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2021-07-27 12:12:01

HENAN, Central China — Last Tuesday, Zou Deqiang sent a two-second video to his wife on messaging app WeChat. It showed passengers inside a train carriage in ankle-deep waters.

“Did you film this? Are you in the metro?” his wife, Bai, immediately texted back.

At 6:50 p.m., she managed to get hold of him, but only heard his muffled voice for a few seconds. It was the last time the couple would communicate.

You can listen to an audio version of this article via “China Stories,” a SupChina-produced podcast sharing the best writing on China.

Zou was in the city of Zhengzhou, central Henan province, for a business trip that day when the rain poured. Almost a year’s worth of precipitation inundated large swathes of the city, and vehicles floated down streets that had turned into raging rivers.

Bai, who requested to only be identified by her surname, told Sixth Tone that she watched the situation unfold from over 900 kilometers away in Shanghai, where the couple reside. Hours after she received her husband’s message, social media was flooded with more devastating footage from inside the metro in Zhengzhou.

Underground, inside Line 5, where the train was headed from Haitansai to Shakoulu station, hundreds of people were stranded in chest-deep waters. Some commuters described the life and death situation, the horrors of being stuck in the oxygen-depleted carriages until help arrived hours later.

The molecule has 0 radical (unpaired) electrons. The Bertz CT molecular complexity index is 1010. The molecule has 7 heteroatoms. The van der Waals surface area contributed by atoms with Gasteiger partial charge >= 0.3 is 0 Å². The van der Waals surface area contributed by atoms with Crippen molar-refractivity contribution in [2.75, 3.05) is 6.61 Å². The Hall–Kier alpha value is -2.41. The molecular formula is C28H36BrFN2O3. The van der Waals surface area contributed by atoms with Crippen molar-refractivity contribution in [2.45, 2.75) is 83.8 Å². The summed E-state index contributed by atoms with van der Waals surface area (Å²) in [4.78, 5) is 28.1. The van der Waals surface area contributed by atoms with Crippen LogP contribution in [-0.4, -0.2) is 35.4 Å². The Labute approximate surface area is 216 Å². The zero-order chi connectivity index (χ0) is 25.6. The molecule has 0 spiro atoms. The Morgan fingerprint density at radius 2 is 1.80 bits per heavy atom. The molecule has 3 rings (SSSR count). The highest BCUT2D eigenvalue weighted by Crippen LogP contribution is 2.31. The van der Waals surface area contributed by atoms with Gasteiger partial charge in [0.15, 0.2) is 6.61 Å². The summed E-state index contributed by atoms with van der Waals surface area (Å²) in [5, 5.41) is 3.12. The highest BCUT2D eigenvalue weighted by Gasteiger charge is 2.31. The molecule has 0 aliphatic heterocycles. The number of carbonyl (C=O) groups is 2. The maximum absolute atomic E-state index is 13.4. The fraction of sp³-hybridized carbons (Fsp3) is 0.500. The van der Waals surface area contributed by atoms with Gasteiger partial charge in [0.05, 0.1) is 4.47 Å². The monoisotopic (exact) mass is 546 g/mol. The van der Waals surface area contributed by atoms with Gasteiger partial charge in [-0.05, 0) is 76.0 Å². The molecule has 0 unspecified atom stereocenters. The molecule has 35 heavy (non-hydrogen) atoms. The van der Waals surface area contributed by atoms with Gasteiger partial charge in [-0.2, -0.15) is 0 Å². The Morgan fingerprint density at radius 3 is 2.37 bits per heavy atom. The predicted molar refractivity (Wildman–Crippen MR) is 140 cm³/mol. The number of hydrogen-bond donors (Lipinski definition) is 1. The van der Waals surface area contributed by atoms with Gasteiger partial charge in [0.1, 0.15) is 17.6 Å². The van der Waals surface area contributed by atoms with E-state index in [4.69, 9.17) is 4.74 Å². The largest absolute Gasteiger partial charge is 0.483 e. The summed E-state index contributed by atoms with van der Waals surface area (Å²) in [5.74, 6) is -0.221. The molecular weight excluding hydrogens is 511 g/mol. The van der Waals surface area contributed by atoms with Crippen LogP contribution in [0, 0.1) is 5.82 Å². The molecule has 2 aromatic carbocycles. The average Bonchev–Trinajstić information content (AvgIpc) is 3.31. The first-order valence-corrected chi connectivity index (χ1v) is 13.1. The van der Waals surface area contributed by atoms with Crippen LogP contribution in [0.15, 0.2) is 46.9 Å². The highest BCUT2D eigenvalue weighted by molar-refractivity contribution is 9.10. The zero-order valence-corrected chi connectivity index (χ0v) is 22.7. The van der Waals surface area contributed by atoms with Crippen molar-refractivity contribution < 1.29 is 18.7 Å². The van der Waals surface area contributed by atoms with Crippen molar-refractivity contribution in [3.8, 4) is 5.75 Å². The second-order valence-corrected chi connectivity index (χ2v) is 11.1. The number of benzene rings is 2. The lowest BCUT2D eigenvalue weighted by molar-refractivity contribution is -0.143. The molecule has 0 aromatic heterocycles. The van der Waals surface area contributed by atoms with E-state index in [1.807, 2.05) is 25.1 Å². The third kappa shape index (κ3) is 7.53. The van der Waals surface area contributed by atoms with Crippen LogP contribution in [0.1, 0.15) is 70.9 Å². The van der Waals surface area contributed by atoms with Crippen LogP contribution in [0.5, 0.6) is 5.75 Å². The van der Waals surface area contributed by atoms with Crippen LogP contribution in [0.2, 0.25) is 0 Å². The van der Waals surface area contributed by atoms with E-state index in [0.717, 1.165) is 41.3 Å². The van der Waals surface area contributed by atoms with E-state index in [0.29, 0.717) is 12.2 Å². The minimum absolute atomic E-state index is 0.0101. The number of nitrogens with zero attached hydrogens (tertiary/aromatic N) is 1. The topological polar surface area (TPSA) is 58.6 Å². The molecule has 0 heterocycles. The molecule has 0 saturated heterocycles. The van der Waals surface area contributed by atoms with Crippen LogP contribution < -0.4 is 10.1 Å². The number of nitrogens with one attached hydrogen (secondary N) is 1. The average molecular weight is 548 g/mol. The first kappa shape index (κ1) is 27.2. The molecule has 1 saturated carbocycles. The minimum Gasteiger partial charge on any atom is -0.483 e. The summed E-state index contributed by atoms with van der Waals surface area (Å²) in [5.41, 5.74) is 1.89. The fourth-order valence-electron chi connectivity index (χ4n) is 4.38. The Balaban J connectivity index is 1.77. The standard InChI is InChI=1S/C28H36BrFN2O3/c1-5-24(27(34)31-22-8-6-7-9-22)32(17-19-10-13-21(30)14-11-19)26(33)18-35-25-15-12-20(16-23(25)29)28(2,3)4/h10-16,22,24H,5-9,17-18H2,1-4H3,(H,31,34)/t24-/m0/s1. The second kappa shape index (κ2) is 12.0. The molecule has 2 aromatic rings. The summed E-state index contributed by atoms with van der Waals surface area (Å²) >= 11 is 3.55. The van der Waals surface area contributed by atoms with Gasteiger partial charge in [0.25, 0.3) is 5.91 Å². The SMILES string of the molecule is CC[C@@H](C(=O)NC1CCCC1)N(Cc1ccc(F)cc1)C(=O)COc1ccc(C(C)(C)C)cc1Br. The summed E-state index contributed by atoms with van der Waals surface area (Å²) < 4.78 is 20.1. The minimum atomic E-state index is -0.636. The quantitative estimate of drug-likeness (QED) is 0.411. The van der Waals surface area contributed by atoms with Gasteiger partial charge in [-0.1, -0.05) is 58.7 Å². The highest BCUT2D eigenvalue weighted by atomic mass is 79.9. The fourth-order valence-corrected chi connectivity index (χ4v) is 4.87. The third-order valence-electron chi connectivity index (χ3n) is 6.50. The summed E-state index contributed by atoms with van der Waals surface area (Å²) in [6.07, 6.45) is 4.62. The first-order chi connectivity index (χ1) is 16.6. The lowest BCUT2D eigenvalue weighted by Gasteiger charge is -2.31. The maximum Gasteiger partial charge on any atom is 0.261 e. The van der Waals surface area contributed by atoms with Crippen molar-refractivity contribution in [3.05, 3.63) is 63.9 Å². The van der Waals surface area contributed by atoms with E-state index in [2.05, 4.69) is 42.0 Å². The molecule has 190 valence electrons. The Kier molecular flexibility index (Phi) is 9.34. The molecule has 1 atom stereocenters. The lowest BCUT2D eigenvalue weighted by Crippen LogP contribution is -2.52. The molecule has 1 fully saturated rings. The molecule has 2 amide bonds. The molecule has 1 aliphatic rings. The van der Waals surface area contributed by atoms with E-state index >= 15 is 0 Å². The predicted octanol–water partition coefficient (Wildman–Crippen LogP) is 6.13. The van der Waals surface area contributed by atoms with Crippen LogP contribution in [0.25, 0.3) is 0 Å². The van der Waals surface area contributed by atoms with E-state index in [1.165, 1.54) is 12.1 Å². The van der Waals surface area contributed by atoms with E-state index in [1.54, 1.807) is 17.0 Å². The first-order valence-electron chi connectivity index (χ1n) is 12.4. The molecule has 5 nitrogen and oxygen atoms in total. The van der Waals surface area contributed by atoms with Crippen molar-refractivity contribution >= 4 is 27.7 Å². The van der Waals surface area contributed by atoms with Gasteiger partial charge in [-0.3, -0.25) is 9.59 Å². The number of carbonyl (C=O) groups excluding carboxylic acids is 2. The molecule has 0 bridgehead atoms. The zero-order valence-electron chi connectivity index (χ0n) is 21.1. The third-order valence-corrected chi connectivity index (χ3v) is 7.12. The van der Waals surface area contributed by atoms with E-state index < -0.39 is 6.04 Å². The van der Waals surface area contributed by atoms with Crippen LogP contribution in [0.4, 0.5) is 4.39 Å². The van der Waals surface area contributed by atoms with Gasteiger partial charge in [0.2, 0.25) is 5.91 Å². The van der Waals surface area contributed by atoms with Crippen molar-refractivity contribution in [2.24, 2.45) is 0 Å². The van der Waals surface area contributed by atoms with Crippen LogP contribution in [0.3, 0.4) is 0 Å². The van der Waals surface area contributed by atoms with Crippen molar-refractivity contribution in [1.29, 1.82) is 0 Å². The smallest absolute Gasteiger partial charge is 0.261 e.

Rescue continued deep into the night and the next morning, with some 500 passengers assisted in total.

Bai followed the developments frantically and texted her husband.

“Call me, husband, I’m scared … where are you?” she messaged him again at 2:45 a.m.

Again, there was no answer. Only silence.

Wang Yunlong, one of Zou’s colleagues, had accompanied him on that metro ride. He told Sixth Tone last week that they were toward the rear end of the train when the floodwaters came gushing into the tunnel.

The train stopped and the passengers gradually tried to make their way out to the platform using a cable, according to Wang. As they walked, he said Zou slipped and was washed away by the torrent of water.

When the day broke on Wednesday, authorities announced at least 12 people on that train had died. Eight people were reported to be missing across the city — but it wasn’t clear if Zou was one of them.